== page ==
We developed a workflow for identifying organisms showing increased abundance in the resistant fraction relative to the bulk community. First sequences present at >1% in negative control samples were removed from the DADA2 sequence variant table. The resultant pruned sequence variant table was down-sampled to the minimum read depth (25808) and then used to calculate a resistance score for each sequence variant in each sample as Resistance Score = (# of reads in resistant fraction)/(# of reads in resistant fraction + # of reads in bulk community). We then identified sequence variants that had an resistance score >0.5 (more reads in the resistant fraction than in the bulk) at least once across samples, denoting these sequence variants rOTUs. All other OTUs were considered nOTUs. Next, because there were several sequence variants found in the resistant fraction that were absent from all bulk communities (291 with 0 prevalence of 795 total rOTUs), we excluded calculations (as in Fig. 4d) involving these OTUs, which would have apparently deflated prevalence estimate from the bulk community samples.

To compile a list of high-confidence resistant fraction-enriched organisms (as the reference database for use with other datasets), we took a similar strategy as before, but also included OTUs which had 0 counts in the bulk community but non-zero counts in the resistant fraction. The OTUs increased in abundance in the resistant fraction compared to the bulk community in more than half of the samples present (excluding singletons) were included in this list.

Genomic spore gene content

Protein sequences in Bacillus subtilis subtilis 168 from genes identified as shared among all spore-forming Bacilli and Clostridia [35] were downloaded from UniProt ( to make a spore gene database. All genomes as of August 2016 from 9 genera of the Clostridia in containing OTUs that were both significantly enriched at times in the resistant fraction and significantly unenriched (based on Mann-Whitney U test) were downloaded from NCBI. A standard tblastn approach was used to identify homologs in the downloaded genomes with the corresponding genes in the spore gene database. After identifying presence/absence of spore genes, genome spore gene profiles were hierarchically clustered using UPGMA on the binary distance (Jaccard) matrix.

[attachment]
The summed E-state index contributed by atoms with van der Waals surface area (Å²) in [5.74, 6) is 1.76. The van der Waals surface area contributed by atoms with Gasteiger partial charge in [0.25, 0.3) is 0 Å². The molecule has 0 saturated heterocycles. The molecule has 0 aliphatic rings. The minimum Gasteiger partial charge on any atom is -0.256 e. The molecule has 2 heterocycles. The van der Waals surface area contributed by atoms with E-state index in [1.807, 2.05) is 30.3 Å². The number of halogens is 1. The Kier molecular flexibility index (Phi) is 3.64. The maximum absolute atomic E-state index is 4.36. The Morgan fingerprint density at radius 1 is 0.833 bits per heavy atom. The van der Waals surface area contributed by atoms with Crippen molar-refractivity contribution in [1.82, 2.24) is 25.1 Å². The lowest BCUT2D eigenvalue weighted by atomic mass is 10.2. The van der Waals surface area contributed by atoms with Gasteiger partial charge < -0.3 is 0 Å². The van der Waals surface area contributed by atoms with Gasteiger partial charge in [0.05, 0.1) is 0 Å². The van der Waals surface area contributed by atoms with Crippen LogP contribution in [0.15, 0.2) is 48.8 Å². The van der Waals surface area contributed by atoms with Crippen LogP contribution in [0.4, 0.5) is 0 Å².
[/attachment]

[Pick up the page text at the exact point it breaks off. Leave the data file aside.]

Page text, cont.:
Metabolite profiling

Metabolites were measured using liquid chromatography tandem–mass spectrometry (LC–MS) method operated on a Nexera X2 U-HPLC (Shimadzu Scientific Instruments; Marlborough, MA) coupled to a Q Exactive hybrid quadrupole orbitrap mass spectrometer (Thermo Fisher Scientific; Waltham, MA) methods. Stool samples (200 mg/mL in 1% sodium hexametaphosphate) were homogenized using a TissueLyser II (Qiagen). Stool homogenates (30 µL) were extracted using 90 µL of methanol containing PGE2-d4 as an internal standard (Cayman Chemical Co.; Ann Arbor, MI) and centrifuged (10 min, 10,000×g, 4 °C). The supernatants (2 µL) were injected onto a 150 × 2.1 mm ACQUITY UPLC BEH C18 column (Waters; Milford, MA). The column was eluted isocratically at a flow rate: 450 µL/min with 20% mobile phase A (0.1% formic acid in water) for 3 min followed by a linear gradient to 100% mobile phase B (acetonitrile with 0.1% formic acid) over 12 min. MS analyses were carried out using electrospray ionization in the negative ion mode using full scan analysis over m/z 70–850 at 70,000 resolution and 3 Hz data acquisition rate. Additional MS settings were: ion spray voltage, −3.5 kV; capillary temperature, 320 °C; probe heater temperature, 300 °C; sheath gas, 45; auxiliary gas, 10; and S-lens RF level 60. Raw data were processed using TraceFinder 3.3 (Thermo Fisher Scientific; Waltham, MA) and Progenesis QI (Nonlinear Dynamics; Newcastle upon Tyne, UK) software for detection and integration of LC–MS peaks.

Bile germination tests